James Zogby, the founder and president of the Washington DC-based Arab American Institute, believes the visa denial was intended to silence Palestinian voices. “The Trump administration is denying Americans the opportunity to directly hear Palestinian reactions to the ‘deal of the century,’" he told Al-Monitor. "Authoritarians believe that they can impose their views by the use of force and by silencing discussion and free and open debate. This we will not tolerate. They want to determine the fate of the entire Palestinian nation and don’t want them to have the opportunity to object."

Zogby, an adviser to Bernie Sanders' presidential campaign, insisted that this strategy of silencing debate will not work.

Daniel Kurtzer, a former US ambassador to Egypt and Israel, said, “Denying her a visa is outrageous and a sign that the Trump administration does not care to hear legitimate Palestinian views.” Kurtzer said Ashrawi “has been an ardent supporter of peace and an equally ardent opponent of violence for more than three decades. She has also been a vocal critic of Israel’s occupation and a steadfast supporter of Palestinian political rights. She is exactly the kind of person that US audiences and the US 'peace team' need to hear."

Aaron Miller, who worked as a peace envoy to the Middle East for both Republican and Democratic administrations, told Al-Monitor that he kept hoping there was some technical reason Ashrawi's visa was denied, because, "I don't want to accept that this administration has come to a place where its desire to pressure Palestinians has become so intense that it cannot abide any criticism of US and Israeli actions and, in the process, sadly undermines not only any semblance of fairness in American policy but American values.”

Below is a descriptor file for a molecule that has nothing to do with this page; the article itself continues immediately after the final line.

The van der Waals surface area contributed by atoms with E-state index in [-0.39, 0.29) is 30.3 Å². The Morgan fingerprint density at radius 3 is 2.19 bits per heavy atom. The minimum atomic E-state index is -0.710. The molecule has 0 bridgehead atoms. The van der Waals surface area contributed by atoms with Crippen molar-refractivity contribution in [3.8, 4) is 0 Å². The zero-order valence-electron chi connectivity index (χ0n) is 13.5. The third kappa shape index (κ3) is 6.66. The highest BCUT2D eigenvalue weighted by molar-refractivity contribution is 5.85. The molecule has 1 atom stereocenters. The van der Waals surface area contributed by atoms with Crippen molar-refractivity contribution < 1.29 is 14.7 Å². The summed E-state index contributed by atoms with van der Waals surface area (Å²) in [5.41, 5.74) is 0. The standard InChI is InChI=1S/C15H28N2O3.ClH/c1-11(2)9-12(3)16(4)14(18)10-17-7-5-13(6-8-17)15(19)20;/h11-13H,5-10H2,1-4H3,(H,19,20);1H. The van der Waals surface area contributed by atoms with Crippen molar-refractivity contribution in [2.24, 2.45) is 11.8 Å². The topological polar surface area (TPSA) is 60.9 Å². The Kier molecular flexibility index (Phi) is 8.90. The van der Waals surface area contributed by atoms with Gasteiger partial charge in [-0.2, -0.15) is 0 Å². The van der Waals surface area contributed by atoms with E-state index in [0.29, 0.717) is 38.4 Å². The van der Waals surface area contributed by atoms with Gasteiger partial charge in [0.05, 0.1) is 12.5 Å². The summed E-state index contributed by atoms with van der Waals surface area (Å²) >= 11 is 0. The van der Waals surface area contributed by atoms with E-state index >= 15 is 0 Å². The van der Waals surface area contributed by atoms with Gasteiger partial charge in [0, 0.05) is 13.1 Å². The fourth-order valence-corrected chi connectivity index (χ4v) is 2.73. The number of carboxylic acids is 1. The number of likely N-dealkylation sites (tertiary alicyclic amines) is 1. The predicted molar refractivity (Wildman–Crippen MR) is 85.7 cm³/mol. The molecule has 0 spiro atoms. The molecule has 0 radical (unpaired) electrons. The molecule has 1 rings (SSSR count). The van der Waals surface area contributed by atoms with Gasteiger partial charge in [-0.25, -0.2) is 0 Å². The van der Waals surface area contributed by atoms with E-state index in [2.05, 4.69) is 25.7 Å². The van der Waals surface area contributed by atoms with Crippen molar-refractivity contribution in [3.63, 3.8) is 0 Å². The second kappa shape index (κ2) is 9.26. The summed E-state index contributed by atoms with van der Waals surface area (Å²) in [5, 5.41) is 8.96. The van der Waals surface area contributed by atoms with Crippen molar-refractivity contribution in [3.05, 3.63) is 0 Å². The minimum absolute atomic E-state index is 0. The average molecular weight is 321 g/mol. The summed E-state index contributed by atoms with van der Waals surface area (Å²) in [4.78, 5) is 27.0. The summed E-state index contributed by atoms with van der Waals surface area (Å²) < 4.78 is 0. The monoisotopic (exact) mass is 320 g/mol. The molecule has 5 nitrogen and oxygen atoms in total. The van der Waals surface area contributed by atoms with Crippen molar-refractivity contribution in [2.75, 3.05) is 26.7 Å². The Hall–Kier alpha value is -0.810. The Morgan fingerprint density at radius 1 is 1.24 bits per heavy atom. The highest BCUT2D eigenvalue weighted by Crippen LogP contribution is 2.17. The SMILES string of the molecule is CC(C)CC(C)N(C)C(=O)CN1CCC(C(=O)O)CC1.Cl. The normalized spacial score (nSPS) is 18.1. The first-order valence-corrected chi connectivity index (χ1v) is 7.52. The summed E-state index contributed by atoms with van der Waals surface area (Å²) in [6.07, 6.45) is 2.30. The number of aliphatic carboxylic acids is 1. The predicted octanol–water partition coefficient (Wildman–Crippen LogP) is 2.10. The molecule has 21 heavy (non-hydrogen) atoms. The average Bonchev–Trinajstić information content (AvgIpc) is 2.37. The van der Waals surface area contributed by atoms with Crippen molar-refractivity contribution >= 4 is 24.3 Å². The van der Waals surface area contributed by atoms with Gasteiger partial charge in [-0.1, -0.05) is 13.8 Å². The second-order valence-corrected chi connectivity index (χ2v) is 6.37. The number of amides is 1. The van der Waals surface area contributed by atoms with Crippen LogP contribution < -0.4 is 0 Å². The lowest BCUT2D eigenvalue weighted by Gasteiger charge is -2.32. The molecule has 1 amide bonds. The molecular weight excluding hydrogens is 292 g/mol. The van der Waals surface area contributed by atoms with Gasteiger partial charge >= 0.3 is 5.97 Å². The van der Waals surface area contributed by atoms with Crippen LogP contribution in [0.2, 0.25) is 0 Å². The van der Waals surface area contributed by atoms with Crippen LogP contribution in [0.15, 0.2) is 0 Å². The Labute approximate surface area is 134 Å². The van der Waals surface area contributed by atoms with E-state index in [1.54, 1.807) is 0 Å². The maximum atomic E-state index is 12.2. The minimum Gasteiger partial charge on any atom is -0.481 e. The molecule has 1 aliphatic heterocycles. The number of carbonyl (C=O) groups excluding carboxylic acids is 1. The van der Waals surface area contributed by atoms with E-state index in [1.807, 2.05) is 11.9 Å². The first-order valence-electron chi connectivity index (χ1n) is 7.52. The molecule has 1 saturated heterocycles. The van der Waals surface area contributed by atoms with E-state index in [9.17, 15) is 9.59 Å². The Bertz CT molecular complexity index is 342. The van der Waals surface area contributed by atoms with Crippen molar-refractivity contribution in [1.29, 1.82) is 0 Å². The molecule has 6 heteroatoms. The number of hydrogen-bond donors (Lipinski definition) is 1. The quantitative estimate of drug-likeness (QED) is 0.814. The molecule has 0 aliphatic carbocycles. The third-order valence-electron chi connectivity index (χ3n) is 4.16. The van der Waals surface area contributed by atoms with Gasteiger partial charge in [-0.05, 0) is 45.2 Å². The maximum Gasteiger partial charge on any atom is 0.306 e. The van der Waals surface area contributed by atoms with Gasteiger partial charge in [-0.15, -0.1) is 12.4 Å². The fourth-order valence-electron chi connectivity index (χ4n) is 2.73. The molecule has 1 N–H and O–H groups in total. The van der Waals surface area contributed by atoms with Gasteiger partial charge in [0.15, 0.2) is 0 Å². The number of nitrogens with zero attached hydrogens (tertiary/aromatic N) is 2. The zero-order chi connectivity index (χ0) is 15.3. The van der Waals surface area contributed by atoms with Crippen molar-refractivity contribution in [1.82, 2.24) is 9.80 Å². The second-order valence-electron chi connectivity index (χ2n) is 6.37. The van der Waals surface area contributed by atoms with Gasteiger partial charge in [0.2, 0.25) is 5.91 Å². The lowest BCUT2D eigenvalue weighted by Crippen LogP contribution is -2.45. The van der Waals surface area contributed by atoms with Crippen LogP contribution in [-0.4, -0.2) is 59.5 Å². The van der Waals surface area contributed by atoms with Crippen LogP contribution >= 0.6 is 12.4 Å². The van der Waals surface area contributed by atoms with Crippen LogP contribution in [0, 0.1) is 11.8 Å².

Former Palestinian Prime Minister Salam Fayyad told Al-Monitor that it is "wrong and shameful” to deny Ashrawi a visa to the United States. "Coming in a sequence of a series of actions that have wronged the Palestinians, including on Jerusalem, refugees, and the closure of our mission’s office in Washington, it also reinforces a well-grounded perception of anti-Palestinian bias."

Fayyad, who was one of the first victims of the Trump administration's anti-Palestinian bias in February 2017 when Nikki Haley was Washington's ambassador to the UN, said that he doesn't buy the assertion that it is the Palestinian official boycott of contacts with the administration that underlies this instance of visa denial. "Not long ago, another Palestinian, Naila Zakout, who is without any official capacity, was similarly denied. She is probably best known for her lead role in a recently released documentary on the role of women in the first Palestinian Intifada," Fayyad now a visiting professor at Princeton University, told Al-Monitor.

On the eve of rolling out its vision for peace in the Middle East, the Trump administration wants to control the narrative. Yet keeping outspoken Palestinian leaders like Ashrawi from entering the United States will not silence Palestinians. It will only deny Americans the right to hear another perspective.